OASIS E Item N0415  High Risk Drug Classes: Use and Indication

There are multiple new items being added to the OASIS E data set that goes into effect on January 1, 2023. Many of the new items are complex, with the exception of item N0415 that addresses High Risk Drug Classes: Use and Indication. Thankfully, this item is fairly straightforward.

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What is the goal of item N0415?

The overall goal of item N0415 is to determine if a patient is taking any prescribed medications in the specified drug classes that are listed in this item, and whether there is documentation present that states why the medication was prescribed.

OASIS Medication Reconciliation

Medication reconciliation is crucial when managing a patient in the home health setting.
The process of comparing a patient’s medication orders to all of the medications that a patient is taking can be complex for a clinician, so just imagine how much more difficult it may be for the patient. The reconciliation process is an effective way to help prevent medication errors such as omissions, duplications, dosing errors, and drug interactions.

Who can perform a medication reconciliation? 

Many agencies have internal policies that dictate that medication reconciliation is to be performed by a Registered Nurse, but aside from agency specific policies, any skilled clinician that is permitted to perform an OASIS comprehensive assessment, can complete the medication reconciliation.

Which medications should be included?

When assessing high risk drugs, it is important to include ALL medications used by ANY route and in ANY setting while the patient is under the care of a homecare agency. This includes newly prescribed drugs that may not even be present in the patient’s home at time of assessment. Don’t forget long term meds that are only given every few weeks or monthly. Regardless of how often given, any medication that is part of the current drug regimen needs to be reconciled and considered in item N0415.

Reconciliation of medications can result in some investigation to obtain all the accurate information. A clinician can review medication records from facilities, as well as review the most recent History & Physical, Progress, Transfer, and Discharge Notes. It may even be necessary to have discussions with hospital/rehab staff, other clinicians, the patient/caregiver, or even the patient’s pharmacist to clarify information found in the above documentation.

High Risk Medication Classes to consider when scoring N0415

The drug classes that are included in item N0415 include: antipsychotics, anticoagulants, antibiotics, opioids, antiplatelets, and hypoglycemics. Drugs that do not fall into one of these six categories are captured by checking “none of the above”.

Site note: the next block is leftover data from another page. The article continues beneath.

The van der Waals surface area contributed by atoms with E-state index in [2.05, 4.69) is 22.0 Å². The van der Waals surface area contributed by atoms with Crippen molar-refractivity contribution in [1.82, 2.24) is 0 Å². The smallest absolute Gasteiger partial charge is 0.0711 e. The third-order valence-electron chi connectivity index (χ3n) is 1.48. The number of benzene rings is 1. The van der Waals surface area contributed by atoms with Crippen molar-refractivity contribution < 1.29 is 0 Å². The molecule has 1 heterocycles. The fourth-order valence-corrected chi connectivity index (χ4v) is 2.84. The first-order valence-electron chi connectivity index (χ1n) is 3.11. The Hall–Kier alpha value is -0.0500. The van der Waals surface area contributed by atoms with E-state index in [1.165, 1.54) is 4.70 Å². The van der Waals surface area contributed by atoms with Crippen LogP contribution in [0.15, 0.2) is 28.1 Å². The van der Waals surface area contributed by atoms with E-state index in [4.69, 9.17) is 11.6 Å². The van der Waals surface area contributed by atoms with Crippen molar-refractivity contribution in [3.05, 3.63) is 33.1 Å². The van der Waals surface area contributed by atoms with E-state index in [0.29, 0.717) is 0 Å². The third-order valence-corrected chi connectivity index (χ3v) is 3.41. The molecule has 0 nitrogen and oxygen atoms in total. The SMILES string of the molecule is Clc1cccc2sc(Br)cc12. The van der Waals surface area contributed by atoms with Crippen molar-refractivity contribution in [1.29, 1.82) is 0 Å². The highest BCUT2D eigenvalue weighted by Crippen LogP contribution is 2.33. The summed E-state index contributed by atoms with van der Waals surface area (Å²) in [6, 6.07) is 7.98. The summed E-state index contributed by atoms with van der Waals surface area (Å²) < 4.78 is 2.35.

How are medications classified? 

Medications are classified by how they work, what they treat, and their chemical structure, so some medications fit in more than one category. Medications that fall into more than one classification should be coded in all classifications regardless of how it is used. The same can be said for combination drugs.

Should herbal and alternative medications be included? 

Although herbal and alternative medications should be included on the medication profile, these are considered to be dietary supplements and should NOT be considered on item N0415. Transdermal patches however are considered a long term medication and the appropriate pharmacological classification should be checked on N0415 if a patient has a transdermal medication such as Fentanyl, which would be scored as an opioid.

What resources are helpful to have handy? 

Having a recent copy of the Nursing Drug Handbook on hand is helpful when reconciling medications and confirming what classification a medication belongs to. There are also apps available as well as websites such as Drugs.com that can assist with answering these questions. Looking up medications to obtain confirmation can prevent documentation errors such as scoring an antiplatelet as an anticoagulant in N0415.

Medication Indications

Not all medications are created equal and not all medications are used as originally intended. Clinicians should be sure to review medication profiles and MD documentation to confirm that the indication is noted for each medication prescribed that falls into one of the high-risk classes listed in N0415. Keep in mind that a patient may be taking a hypoglycemic medication for weight loss rather than for Diabetes, so it is never safe to assume an indication that isn’t documented. If a patient is taking two medications that fall under the same classification, then a check mark would be placed in column 1 of item N0415. If all of the medications that fall under a specific classification have an indication documented, then column 2 can be checked. If just one of the medications has an indication listed, and the others do not, then column 2 must be left blank. Column 2 of item N0415 is an all or nothing checkmark.